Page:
Their Brains Were Small and They Died

Remember geological ages? Maybe you have enjoyed interesting dioramas of life in the different ages at a museum. Scientists have differentiated many of them, but let’s start just eight back – with the Triassic – an age of dinosaurs and the very first mammals. Then came:

  • Jurassic: dinosaurs were IT and the earth was covered with giant ferns and other enormous plants, and atmospheric carbon dioxide was 1200 – 1500ppmv
  • Cretaceous: last of the dinosaurs, first of the flowering plants, and recognizable birds
  • Paleogene: a tropical age, but gradually cooling to an ice age, grasses, the first large mammals, and the highest concentration of CO2 ever 3800ppmv, falling to 650ppmv
  • Miocene: Ice ages, first modern mammals and birds, first apes, and carbon dioxide down to about 100ppmv
  • Pliocene: still Ice Age, appearance of Homo habilis
  • Pleistocene: Ice ages, stone age humans, CO2 at 100 to 300ppmv
  • Holocene: (the last 10,000 years) the ice recedes, human prehistory and history, carbon dioxide up to 385ppmv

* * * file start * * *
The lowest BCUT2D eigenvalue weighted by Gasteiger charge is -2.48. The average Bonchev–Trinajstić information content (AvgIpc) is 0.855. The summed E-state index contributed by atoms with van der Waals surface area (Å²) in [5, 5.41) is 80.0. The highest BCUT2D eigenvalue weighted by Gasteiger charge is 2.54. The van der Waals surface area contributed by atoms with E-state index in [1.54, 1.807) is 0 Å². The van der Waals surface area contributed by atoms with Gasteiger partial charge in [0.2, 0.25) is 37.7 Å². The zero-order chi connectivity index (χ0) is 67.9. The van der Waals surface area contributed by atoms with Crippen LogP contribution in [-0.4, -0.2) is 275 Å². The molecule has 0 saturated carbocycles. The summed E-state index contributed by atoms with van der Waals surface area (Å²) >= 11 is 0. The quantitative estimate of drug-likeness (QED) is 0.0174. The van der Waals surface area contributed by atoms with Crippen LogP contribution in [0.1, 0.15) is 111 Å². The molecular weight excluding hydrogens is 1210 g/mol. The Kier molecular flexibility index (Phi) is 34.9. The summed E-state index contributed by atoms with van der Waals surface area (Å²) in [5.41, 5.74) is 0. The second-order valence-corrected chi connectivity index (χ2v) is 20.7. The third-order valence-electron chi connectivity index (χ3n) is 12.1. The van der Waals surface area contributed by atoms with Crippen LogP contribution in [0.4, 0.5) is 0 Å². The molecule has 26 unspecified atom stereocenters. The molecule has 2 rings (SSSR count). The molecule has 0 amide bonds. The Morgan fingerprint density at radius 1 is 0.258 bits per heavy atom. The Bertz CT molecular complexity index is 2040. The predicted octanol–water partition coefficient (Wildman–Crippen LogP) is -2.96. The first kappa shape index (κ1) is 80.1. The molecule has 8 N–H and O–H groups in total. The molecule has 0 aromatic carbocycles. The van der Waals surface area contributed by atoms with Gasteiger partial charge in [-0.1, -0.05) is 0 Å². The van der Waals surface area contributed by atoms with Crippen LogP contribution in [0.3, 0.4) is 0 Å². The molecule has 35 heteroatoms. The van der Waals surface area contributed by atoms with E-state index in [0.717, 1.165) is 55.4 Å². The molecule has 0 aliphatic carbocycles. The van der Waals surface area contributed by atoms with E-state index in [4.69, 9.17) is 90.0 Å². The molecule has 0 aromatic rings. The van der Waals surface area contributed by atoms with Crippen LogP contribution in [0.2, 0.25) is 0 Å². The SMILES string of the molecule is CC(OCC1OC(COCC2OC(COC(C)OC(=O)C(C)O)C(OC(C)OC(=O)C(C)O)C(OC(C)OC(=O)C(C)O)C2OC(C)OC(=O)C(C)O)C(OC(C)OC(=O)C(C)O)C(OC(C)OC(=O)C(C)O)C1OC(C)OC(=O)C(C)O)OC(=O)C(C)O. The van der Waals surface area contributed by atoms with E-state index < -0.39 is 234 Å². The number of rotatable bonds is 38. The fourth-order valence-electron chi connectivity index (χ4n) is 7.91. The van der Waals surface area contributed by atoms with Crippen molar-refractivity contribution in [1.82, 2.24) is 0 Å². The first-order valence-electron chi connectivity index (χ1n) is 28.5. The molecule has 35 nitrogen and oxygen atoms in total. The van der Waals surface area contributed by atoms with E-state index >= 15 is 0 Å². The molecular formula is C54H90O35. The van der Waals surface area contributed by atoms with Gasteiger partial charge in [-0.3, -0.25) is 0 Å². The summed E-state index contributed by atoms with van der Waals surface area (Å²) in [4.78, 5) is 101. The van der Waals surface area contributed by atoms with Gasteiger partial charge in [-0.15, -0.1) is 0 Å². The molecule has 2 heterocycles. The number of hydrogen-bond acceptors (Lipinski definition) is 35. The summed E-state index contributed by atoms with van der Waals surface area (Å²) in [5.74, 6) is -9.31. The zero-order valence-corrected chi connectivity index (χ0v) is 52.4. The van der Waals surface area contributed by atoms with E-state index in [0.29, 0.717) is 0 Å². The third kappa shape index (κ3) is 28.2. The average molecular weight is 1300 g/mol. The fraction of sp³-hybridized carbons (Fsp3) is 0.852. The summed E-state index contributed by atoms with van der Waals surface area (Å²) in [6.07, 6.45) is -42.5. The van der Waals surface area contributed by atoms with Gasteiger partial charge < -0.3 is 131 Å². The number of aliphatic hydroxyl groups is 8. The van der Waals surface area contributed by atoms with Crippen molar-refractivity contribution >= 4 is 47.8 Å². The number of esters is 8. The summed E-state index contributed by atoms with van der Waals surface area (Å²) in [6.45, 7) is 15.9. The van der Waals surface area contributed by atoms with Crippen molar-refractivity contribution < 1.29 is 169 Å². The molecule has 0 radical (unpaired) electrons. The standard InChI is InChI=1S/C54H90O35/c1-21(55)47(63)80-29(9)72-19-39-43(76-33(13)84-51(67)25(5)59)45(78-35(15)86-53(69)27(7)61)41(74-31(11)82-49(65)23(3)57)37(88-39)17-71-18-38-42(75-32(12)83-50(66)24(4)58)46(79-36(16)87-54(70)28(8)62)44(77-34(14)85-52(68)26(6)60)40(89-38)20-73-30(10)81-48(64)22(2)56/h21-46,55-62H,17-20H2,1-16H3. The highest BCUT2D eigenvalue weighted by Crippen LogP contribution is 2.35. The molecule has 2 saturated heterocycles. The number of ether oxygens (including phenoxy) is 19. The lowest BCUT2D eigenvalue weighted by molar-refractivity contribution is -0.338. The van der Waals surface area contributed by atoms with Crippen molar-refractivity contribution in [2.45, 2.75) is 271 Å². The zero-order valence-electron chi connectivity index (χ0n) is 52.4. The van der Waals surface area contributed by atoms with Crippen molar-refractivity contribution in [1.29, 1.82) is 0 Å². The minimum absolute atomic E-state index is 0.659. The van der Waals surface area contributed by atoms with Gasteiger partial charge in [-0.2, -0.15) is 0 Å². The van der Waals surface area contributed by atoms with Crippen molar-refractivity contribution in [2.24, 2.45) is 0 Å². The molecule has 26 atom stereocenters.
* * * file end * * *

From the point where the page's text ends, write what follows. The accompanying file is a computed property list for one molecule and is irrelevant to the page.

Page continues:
Now obviously these ages shade from one to the next and there are no sharp dividing lines between them. But in general, what distinguishes one from the next is a particular climate, home to a particular set of plants and animals – plants and animals that do not thrive (or perhaps even survive) in different ages.

A natural ecology is too complex for us to understand, or even map completely. But it is perfectly clear that the climate, plants and animals interact in innumerable ways to produce a particular ecology. Make too many changes, and the whole system will shift to a new environment (geological age) which will be home to different life forms.

So what does it take to produce a new geological age? “According to members of the Stratigraphy Commission of the Geological Society of London:

  • Change the atmosphere’s composition, thus modifying plants
  • Change the distribution and diversity of species, thereby changing the future fossil record, and
  • Acidify the oceans, which will modify mineral deposits on the ocean floor.

Sound familiar?”

Yes, we seem to be bent on bringing about changes that will lead to a new geological age. Will we be able to thrive in it, or even survive?

Nobody knows.

As folk singer Faith Petric says, it may well be said of us as it was of the dinosaurs, “their brains were small, and they died”.

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